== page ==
Asia-Pacific airlines’s freight demand held relatively well in February

Preliminary traffic figures for the month of January released by the Association of Asia Pacific Airlines (AAPA) showed air cargo demand held up remarkably well in February, despite the effects of extended factory closures and COVID-19 related lockdowns in China crippling the supply and distribution of manufactured goods nationwide and related international trade flows. These declines were partly offset by higher demand for air shipments of intermediate goods, including pharmaceutical and food supplies, within the region.

Overall, Asia Pacific airlines registered a 3.0% year-on-year decline in international air cargo demand in freight tonne kilometres (FTK) terms in February. Comparatively, offered freight capacity fell by a sharp 13.5%, with belly-hold capacity declining in tandem with the progressive cuts in the number of passenger flights over the course of the month. As a result, the average international freight load factor increased by 6.5 percentage points to 60.3% for the month.

The preliminary traffic figures indicate that international air passenger demand plunged in February, with deepening public anxiety about the COVID-19 pandemic and the abrupt imposition of travel restrictions across the world causing widespread disruptions to airline operations.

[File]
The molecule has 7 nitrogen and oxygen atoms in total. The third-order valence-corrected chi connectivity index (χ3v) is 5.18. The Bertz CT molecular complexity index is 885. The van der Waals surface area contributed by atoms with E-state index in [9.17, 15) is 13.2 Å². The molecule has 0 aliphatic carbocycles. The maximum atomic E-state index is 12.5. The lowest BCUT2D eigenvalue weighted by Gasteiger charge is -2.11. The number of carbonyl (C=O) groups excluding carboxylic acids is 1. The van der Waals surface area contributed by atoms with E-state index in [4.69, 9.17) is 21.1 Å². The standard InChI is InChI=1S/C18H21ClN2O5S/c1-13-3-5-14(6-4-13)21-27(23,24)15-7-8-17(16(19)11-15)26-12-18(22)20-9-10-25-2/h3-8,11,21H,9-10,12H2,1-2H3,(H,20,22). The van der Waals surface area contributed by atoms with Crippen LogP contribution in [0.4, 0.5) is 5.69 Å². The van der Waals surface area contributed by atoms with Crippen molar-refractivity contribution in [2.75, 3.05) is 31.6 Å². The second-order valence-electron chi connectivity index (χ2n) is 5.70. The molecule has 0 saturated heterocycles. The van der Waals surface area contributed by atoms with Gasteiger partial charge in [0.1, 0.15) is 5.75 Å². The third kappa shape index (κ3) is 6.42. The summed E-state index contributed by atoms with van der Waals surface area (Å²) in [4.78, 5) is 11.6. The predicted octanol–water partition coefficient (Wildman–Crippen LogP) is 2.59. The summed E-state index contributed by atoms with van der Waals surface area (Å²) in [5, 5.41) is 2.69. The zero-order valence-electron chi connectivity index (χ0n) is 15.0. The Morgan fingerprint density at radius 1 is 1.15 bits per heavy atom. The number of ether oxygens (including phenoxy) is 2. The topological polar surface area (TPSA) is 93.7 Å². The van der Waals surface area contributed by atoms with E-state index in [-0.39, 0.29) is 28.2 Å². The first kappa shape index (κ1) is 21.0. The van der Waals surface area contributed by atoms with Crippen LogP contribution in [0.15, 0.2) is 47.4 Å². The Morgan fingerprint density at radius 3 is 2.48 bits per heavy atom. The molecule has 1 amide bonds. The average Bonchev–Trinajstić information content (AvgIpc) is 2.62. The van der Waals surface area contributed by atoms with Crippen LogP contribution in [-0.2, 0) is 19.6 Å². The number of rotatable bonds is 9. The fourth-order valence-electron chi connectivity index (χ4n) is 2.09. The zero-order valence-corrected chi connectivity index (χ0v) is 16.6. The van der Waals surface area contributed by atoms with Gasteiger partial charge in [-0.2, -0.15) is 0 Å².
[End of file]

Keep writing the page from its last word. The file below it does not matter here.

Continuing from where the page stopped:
In aggregate, the region’s airlines experienced a 43.9% year-on-year fall in the number of international passengers carried to a combined 17.0 million in February.

Commenting on the results, Mr. Andrew Herdman, AAPA Director General said, “Asian airlines saw passenger demand for international air travel demand plunge in February as a result of the rapid spread of the COVID-19 coronavirus pandemic. Overall, for the first two months of the year, the number of international passengers travelling on Asian airlines fell by 21% to 50 million passengers.”

“During the same period, international air cargo demand fell by a relatively modest 5%, under challenging business conditions resulting from disruptions to production and logistics supply from large exporting markets in the region.”

Source: AAPA

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